The germ of a panorama was clearly on his mind when he painted this vista of Niagara Falls, now in the Crystal Bridges Museum of American Art, in 1801-02. Although it is only a little over a metre wide it belies its scale and captures the epic nature of the view. Vanderlyn made several Niagara pictures to be turned into prints in England for sale. This was partly a commercial exercise and partly to advertise the size and potency of his native land. Pre-dating the Hudson River School, Vanderlyn showed his countrymen and foreigners the inconceivable scope of the American wilderness.
There are no human figures in the picture to give perspective but the thunder of the water is nevertheless tangible, while its breadth shows this is no common scene. To early 19th-century eyes this was a perfect example of the sublime, with its accompanying frisson of terror (the broken tree stump on the far left stands as an indicator of nature’s violence). The momentum of the waters, so adroitly capped with flicked white waves, is unstoppable. And while the rainbow may be an accurate meteorological effect it is also a reference to the Noah story in the Book of Genesis – here too was a land free of corruption and the taint of humanity, a realm wrested by the patriots of the Revolutionary War.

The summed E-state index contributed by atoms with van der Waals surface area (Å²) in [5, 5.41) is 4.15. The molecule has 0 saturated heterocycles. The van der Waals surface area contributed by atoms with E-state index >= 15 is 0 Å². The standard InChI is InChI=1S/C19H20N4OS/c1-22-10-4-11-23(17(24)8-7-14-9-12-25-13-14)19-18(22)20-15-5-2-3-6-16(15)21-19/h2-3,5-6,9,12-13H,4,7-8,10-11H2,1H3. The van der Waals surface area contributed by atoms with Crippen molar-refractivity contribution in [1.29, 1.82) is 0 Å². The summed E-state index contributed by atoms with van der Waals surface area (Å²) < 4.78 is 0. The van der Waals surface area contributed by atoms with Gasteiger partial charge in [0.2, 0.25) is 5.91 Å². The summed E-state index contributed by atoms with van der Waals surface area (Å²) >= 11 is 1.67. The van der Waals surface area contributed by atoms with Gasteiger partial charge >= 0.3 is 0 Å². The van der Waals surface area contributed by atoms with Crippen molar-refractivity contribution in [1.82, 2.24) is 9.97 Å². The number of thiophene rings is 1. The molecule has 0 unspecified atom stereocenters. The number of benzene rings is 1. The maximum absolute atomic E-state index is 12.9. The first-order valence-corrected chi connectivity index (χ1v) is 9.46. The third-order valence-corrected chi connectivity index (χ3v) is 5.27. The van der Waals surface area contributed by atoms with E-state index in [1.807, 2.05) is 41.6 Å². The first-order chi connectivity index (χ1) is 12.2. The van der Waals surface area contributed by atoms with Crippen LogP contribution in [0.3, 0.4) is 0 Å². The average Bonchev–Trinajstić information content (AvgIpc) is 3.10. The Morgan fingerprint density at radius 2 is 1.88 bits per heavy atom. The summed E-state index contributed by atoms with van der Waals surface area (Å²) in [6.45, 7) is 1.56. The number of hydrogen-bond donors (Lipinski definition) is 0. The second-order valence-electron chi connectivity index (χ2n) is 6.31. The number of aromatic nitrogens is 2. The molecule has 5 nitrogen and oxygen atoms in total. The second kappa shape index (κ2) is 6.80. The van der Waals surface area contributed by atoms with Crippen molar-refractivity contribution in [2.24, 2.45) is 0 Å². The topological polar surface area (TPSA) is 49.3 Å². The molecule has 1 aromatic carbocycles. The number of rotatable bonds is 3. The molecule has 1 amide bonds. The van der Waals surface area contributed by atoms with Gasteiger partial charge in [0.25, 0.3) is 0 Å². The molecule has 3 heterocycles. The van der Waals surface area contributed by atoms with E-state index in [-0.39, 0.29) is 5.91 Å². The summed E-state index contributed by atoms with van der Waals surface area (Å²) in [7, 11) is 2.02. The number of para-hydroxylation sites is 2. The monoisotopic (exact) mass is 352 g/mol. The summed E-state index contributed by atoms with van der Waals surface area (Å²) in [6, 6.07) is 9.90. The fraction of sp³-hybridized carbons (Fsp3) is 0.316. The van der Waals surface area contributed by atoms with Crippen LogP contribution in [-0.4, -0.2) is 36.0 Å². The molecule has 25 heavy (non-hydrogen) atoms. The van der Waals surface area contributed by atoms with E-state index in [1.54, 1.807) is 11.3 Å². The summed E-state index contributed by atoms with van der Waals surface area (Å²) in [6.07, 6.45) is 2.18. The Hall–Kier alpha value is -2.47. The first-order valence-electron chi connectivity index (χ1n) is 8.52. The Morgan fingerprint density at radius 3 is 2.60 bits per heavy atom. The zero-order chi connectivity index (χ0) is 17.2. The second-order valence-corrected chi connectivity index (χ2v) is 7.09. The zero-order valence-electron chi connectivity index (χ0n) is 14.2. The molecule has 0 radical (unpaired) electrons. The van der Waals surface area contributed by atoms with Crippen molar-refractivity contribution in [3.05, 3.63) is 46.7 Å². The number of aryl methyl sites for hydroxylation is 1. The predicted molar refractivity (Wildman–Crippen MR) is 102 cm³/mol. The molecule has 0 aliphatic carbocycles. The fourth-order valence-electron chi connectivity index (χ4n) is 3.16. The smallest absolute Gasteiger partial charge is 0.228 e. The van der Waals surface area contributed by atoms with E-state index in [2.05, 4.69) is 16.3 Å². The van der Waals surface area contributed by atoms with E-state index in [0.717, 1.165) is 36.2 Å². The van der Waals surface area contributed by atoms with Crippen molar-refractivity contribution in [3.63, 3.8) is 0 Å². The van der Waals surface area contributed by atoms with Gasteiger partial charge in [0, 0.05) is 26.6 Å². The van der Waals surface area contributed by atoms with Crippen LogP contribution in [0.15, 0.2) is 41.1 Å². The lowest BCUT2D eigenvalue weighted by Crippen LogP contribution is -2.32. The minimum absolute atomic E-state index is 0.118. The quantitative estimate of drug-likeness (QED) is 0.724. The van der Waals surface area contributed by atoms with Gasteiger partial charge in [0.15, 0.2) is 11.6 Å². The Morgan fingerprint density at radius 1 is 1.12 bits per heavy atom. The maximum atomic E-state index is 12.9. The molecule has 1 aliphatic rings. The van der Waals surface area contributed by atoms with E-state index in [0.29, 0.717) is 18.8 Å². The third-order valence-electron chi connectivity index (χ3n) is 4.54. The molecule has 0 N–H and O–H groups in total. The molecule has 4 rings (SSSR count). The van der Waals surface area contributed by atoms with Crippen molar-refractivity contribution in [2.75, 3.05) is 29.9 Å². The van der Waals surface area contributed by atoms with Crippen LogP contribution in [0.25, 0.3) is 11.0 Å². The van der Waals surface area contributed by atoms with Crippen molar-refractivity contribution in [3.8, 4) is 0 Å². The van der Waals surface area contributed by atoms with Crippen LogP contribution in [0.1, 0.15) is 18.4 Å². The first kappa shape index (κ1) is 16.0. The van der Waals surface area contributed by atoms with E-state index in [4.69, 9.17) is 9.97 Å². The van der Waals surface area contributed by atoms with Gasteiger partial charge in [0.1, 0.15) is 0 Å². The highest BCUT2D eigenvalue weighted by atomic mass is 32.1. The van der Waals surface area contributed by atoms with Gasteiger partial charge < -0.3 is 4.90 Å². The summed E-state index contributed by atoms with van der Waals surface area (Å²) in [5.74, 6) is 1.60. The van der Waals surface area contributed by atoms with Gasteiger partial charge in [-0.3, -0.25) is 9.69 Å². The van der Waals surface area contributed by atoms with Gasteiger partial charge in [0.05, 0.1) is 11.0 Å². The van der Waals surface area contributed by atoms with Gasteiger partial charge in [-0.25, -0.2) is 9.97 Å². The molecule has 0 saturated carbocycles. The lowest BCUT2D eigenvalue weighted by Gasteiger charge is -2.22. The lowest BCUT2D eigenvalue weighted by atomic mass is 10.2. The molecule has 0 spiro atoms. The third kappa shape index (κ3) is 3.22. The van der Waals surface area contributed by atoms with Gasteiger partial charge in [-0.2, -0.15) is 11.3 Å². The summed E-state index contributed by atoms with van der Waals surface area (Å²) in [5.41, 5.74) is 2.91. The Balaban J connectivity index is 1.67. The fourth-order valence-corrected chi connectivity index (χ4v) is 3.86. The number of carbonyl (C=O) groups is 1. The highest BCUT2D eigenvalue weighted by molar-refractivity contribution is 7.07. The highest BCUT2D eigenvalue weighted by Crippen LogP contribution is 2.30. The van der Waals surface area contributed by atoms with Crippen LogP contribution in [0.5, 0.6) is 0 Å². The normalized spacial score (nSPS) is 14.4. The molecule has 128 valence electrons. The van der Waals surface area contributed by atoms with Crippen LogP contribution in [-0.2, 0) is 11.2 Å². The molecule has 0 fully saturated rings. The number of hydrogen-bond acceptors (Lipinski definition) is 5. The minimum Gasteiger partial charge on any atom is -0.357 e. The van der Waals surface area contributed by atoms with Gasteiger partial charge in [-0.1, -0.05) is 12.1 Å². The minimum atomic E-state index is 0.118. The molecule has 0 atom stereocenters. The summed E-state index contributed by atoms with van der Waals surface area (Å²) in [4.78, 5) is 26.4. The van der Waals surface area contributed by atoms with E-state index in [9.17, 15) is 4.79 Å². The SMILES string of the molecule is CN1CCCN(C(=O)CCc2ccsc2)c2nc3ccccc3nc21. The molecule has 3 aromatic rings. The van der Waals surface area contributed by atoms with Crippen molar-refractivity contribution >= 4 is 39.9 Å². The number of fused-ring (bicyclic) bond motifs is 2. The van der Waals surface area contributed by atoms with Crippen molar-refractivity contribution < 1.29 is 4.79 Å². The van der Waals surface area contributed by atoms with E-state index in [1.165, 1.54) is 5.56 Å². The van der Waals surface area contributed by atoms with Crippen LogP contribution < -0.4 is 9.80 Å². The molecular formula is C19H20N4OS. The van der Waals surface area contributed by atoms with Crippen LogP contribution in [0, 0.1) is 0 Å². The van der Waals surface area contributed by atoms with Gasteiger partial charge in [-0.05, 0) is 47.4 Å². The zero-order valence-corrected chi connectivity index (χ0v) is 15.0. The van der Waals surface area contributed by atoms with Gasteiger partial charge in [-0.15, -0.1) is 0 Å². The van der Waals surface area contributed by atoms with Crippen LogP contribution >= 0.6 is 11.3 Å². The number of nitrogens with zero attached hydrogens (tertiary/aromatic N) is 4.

What Vanderlyn painted was two of the three waterfalls where the river debouches into the Niagara Gorge, with Horseshoe Falls in the foreground and American Falls behind, and he painted the scene from the Canadian side of the river to show America beyond. The forests of the picture have now all gone, replaced by a resort and casino and the town of Niagara Falls.
Vanderlyn’s Niagara engravings proved no more successful than his panorama would. His personality did not help; he had by all accounts a superior and condescending manner and he refused to ingratiate himself with would-be patrons. Such traits exacerbated his money troubles. He was reduced to painting portraits, many of them of low quality despite the fact that in his pomp he had painted a total of seven presidents and vice presidents. He spent his last 30 years in near poverty and felt his fall from grace as much as his impecuniousness: “Alas! How miserably have my fond anticipations been realised,” he railed, “and how ill has my zeal and exertions been rewarded.”
This article appears in the 16 Jun 2021 issue of the New Statesman, The Cold Web